- Working in the Islamic Economy: Shariaization and the Malaysian Workplace
- Sojourn: Journal of Social Issues in Southeast Asia
- ISEAS–Yusof Ishak Institute
- Volume 33, Number S, 2018
- p. pp. S264-S295
- View Citation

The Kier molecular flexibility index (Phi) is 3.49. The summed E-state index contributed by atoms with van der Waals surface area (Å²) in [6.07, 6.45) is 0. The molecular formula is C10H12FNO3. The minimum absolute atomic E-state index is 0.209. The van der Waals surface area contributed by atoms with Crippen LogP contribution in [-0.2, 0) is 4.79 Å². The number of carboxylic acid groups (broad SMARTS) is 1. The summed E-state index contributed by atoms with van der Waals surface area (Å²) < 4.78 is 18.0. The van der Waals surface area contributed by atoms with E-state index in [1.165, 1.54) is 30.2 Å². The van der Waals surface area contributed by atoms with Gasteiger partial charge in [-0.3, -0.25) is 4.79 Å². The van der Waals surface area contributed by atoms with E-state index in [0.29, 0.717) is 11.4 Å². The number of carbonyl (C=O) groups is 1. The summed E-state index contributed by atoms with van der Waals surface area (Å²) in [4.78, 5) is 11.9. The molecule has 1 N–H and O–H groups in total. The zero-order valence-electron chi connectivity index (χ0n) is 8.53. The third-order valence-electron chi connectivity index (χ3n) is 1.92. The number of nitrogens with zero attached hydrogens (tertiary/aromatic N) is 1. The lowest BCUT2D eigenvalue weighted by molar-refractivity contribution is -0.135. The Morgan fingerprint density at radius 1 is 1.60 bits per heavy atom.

This article demonstrates how sharia, the source for developing products in Malaysia's Islamic economy, has also emerged in some Malaysian businesses as a form of corporate culture, reconfiguring workplace identities and social relations. It takes the form of what I call "corporate sharia", a set of ideas consciously and deliberately shaped by executives who seek to build corporations based on the rules for commerce and management contained within the Qur'an and Hadith. Corporate leaders also fashion what I call "personnel sharia" — "human resources" rules to ensure that employees exhibit the ethical values and moral principles set by their superiors. As such, the "Islamic workplace" becomes shariaized, where the piety and Islamic subjectivities of personnel are shaped, monitored, and enforced, not left to individual, personal choice.